Assessment includes more than what one customarily refers to as combat assessment or, colloquially, battle-damage assessment. Assessment must provide the commander more information than the physical and functional effects of weapons employment. To conduct EBO, commanders need assessments of both systemic and psychological effects. This part of the DE process represents perhaps the most difficult challenge and will require great effort over many years to deal with a number of complex issues. For example, one of the major issues involves understanding and, more importantly, measuring the will of a target audience (an adversary or other group one wishes to influence). Historically, the United States does not have a good track record in this regard and often resorts to mirror-imaging the target audience. Fully implementing DE will not be easy, but it is a very rich concept for improved operations planning.

The DE concept provides a hierarchical overview of the effects-based process and levels the playing field for the services in terms of EBO. Perhaps the most appealing aspect of EBO is that it applies across the spectrum of engagement, from peacetime through MOOTW and SSCs to MTW. The concept appears ideal for the wide variety of actions that an expeditionary US military force may face in the twenty-first century. Similarly, DE applies across all levels of employment;11 that is, it works equally well from the tactical through the operational and up to the strategic level of employment.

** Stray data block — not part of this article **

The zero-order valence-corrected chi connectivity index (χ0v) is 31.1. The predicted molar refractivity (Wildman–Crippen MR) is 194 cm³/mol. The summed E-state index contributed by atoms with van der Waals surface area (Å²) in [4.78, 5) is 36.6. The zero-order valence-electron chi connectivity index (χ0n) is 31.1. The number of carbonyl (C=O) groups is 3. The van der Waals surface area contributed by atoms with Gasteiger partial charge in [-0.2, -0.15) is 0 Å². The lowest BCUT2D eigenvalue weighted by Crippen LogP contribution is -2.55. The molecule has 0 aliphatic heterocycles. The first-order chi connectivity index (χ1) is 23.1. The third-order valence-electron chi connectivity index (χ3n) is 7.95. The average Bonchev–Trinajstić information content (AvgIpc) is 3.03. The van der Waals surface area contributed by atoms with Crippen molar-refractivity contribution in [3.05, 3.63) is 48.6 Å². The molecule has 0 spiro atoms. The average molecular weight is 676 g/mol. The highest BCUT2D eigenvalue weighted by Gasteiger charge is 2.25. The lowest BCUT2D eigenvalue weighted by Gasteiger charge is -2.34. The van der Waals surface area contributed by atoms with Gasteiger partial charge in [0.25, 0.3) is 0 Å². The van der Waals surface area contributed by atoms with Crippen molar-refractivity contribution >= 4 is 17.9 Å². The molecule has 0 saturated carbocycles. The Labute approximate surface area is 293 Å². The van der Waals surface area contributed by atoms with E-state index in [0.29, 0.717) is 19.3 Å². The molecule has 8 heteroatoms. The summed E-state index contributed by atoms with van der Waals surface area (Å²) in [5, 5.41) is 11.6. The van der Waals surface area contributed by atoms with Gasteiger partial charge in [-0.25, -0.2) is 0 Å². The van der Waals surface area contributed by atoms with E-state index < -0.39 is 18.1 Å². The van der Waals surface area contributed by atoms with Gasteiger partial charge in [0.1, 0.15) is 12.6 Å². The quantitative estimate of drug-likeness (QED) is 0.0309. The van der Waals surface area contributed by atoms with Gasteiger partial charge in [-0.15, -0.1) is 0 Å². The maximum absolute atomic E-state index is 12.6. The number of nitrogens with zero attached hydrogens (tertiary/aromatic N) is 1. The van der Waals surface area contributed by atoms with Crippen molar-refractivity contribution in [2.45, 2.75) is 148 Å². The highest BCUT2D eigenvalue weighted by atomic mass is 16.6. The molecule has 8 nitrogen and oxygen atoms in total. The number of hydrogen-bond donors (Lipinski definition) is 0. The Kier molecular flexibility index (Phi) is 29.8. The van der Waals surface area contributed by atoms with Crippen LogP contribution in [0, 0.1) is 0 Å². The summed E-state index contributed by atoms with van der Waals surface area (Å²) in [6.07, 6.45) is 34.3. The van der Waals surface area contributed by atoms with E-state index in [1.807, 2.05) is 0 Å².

DE shows great promise in illuminating a clear and comprehensive perspective of EBO. It is vitally important in refining a successful transition to a broad new paradigm of military action for achieving national political goals. That paradigm is based not on destruction but on success.

 

Lexicon of Proposed EBO Terms

Lexicon of Proposed EBO Terms

General Definitions

effects: the physical, functional, systemic, and/or psychological outcomes, events, or consequences that result from specific military action. They may occur at all levels of employment and can produce or trigger follow-on outcomes (modified from Air Force Doctrine Document 2-1.2, "Strategic Attack," draft, 1 January 2000).

effects-based operations: military actions and operations designed to produce distinctive and desired effects through the application of appropriate movement, supply, attack, defense, and maneuvers. EBO focuses on functional, systemic, and psychological effects well beyond the immediate physical result of a tactical or operational event. Furthermore, EBO is equally concerned with military actions and operations that trigger additional effects beyond those desired.